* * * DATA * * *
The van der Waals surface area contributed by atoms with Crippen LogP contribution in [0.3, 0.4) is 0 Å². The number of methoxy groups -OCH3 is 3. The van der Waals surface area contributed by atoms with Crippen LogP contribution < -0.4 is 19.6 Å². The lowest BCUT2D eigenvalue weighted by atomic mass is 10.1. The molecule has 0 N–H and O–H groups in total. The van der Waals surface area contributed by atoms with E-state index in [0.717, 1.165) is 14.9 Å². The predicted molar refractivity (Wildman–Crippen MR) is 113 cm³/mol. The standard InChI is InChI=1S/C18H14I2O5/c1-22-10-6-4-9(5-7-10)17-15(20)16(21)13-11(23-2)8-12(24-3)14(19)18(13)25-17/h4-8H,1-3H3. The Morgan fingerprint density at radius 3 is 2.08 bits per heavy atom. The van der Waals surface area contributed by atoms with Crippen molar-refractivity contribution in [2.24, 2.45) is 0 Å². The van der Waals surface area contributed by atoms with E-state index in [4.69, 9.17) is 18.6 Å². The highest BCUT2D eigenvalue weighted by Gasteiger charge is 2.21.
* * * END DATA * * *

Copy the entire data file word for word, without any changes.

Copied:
The van der Waals surface area contributed by atoms with Crippen LogP contribution in [0.3, 0.4) is 0 Å². The number of methoxy groups -OCH3 is 3. The van der Waals surface area contributed by atoms with Crippen LogP contribution < -0.4 is 19.6 Å². The lowest BCUT2D eigenvalue weighted by atomic mass is 10.1. The molecule has 0 N–H and O–H groups in total. The van der Waals surface area contributed by atoms with E-state index in [0.717, 1.165) is 14.9 Å². The predicted molar refractivity (Wildman–Crippen MR) is 113 cm³/mol. The standard InChI is InChI=1S/C18H14I2O5/c1-22-10-6-4-9(5-7-10)17-15(20)16(21)13-11(23-2)8-12(24-3)14(19)18(13)25-17/h4-8H,1-3H3. The Morgan fingerprint density at radius 3 is 2.08 bits per heavy atom. The van der Waals surface area contributed by atoms with Crippen molar-refractivity contribution in [2.24, 2.45) is 0 Å². The van der Waals surface area contributed by atoms with E-state index in [4.69, 9.17) is 18.6 Å². The highest BCUT2D eigenvalue weighted by Gasteiger charge is 2.21.